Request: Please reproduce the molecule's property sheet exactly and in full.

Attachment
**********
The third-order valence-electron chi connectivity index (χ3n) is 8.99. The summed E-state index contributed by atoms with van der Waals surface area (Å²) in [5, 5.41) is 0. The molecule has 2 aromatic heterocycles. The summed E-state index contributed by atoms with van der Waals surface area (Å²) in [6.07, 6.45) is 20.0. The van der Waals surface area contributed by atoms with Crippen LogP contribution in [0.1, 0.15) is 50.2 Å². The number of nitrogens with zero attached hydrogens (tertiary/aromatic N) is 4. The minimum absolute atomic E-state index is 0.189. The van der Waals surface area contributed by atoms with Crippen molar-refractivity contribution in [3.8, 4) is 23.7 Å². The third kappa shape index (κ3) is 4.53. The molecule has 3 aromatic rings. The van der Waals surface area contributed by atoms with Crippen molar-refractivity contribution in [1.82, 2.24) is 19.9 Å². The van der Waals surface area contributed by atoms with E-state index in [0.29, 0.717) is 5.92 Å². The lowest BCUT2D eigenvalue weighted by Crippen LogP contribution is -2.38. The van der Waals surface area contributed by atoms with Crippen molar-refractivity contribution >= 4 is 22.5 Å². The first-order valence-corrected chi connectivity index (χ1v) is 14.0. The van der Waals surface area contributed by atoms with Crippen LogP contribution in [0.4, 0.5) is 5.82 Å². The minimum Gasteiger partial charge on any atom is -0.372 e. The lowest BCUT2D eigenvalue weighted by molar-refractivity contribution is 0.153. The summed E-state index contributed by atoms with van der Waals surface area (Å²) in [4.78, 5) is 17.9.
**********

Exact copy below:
The third-order valence-electron chi connectivity index (χ3n) is 8.99. The summed E-state index contributed by atoms with van der Waals surface area (Å²) in [5, 5.41) is 0. The molecule has 2 aromatic heterocycles. The summed E-state index contributed by atoms with van der Waals surface area (Å²) in [6.07, 6.45) is 20.0. The van der Waals surface area contributed by atoms with Crippen LogP contribution in [0.1, 0.15) is 50.2 Å². The number of nitrogens with zero attached hydrogens (tertiary/aromatic N) is 4. The minimum absolute atomic E-state index is 0.189. The van der Waals surface area contributed by atoms with Crippen molar-refractivity contribution in [3.8, 4) is 23.7 Å². The third kappa shape index (κ3) is 4.53. The molecule has 3 aromatic rings. The van der Waals surface area contributed by atoms with Crippen molar-refractivity contribution in [1.82, 2.24) is 19.9 Å². The van der Waals surface area contributed by atoms with E-state index in [0.29, 0.717) is 5.92 Å². The lowest BCUT2D eigenvalue weighted by Crippen LogP contribution is -2.38. The van der Waals surface area contributed by atoms with Crippen molar-refractivity contribution >= 4 is 22.5 Å². The first-order valence-corrected chi connectivity index (χ1v) is 14.0. The van der Waals surface area contributed by atoms with Crippen LogP contribution in [0.4, 0.5) is 5.82 Å². The minimum Gasteiger partial charge on any atom is -0.372 e. The lowest BCUT2D eigenvalue weighted by molar-refractivity contribution is 0.153. The summed E-state index contributed by atoms with van der Waals surface area (Å²) in [4.78, 5) is 17.9.